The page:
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1/20/22 Thursday OT: Cheddar

NATIONAL CHEESE LOVER’S DAY

On National Cheese Lover’s Day, don’t feel bleu, throw a feta or act capriciously. January 20th is a gouda day to kummin over and have some cheddar or asiago or fontina!

There is no firm evidence of how humans discovered cheese making. But legend tells us it was likely that someone created the first cheese by chance. Thousands of years ago, people transported milk and stored it in sheep’s stomachs. Left to sit a few days, the proteins would separate into curds and whey. From there, preserving the solids with salt may have seemed a logical next step. Salt was a highly valued preservative in ancient times.

The earliest record of cheese making dates back to 5,500 BCE in what is now Poland. Today there are over 1,400 varieties of cheese.

Basic Cheese Making

The basic principles behind making cheese are quite simple. Let the milk sour (or scientifically, coagulating the casein protein). Then separate the curds (solids) from the whey (liquid). The curds are then salted and left to age.

Bacteria, enzymes, or fungi may be added at various stages. These and the type of milk, temperature, time, and moisture are all controlled to produce the desired taste, color, and texture. Cheesemakers also add herbs and spices for additional variety and flavor.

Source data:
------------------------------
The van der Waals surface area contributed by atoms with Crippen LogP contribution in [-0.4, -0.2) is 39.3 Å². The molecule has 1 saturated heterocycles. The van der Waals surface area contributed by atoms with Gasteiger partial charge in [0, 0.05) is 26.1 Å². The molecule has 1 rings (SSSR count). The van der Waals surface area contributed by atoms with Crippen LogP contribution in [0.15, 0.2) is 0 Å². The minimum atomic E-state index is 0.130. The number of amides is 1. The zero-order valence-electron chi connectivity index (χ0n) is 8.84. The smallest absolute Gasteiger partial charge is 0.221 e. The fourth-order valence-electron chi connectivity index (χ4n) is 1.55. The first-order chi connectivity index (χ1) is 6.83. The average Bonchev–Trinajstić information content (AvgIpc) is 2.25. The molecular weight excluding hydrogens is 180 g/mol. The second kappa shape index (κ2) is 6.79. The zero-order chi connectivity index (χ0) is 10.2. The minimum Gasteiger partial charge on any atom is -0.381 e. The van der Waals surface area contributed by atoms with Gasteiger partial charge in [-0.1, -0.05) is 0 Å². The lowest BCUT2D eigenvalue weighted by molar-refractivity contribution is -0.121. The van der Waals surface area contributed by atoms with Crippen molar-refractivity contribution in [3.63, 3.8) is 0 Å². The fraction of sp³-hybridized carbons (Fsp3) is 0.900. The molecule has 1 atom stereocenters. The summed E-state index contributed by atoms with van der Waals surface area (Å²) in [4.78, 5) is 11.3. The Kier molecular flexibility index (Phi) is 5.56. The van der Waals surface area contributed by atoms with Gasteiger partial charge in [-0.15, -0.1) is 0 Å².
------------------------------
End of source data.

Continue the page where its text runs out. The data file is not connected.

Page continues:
The nutritional value of cheese varies depending on the variety. Cottage and mozzarella cheese are at the lower end of fat and calories per serving, while mascarpone and cream cheese pack it on. Marscapone makes desserts like tiramisu rich and creamy.

For the Love of Cheese

For cheese lovers who think one day is just not enough to celebrate cheese, National Day Calendar presents a calendar full of cheesy celebrations. There are 18 other cheese-specific holidays on the calendar. Check out this shortlist of tasty cheese-based celebrations: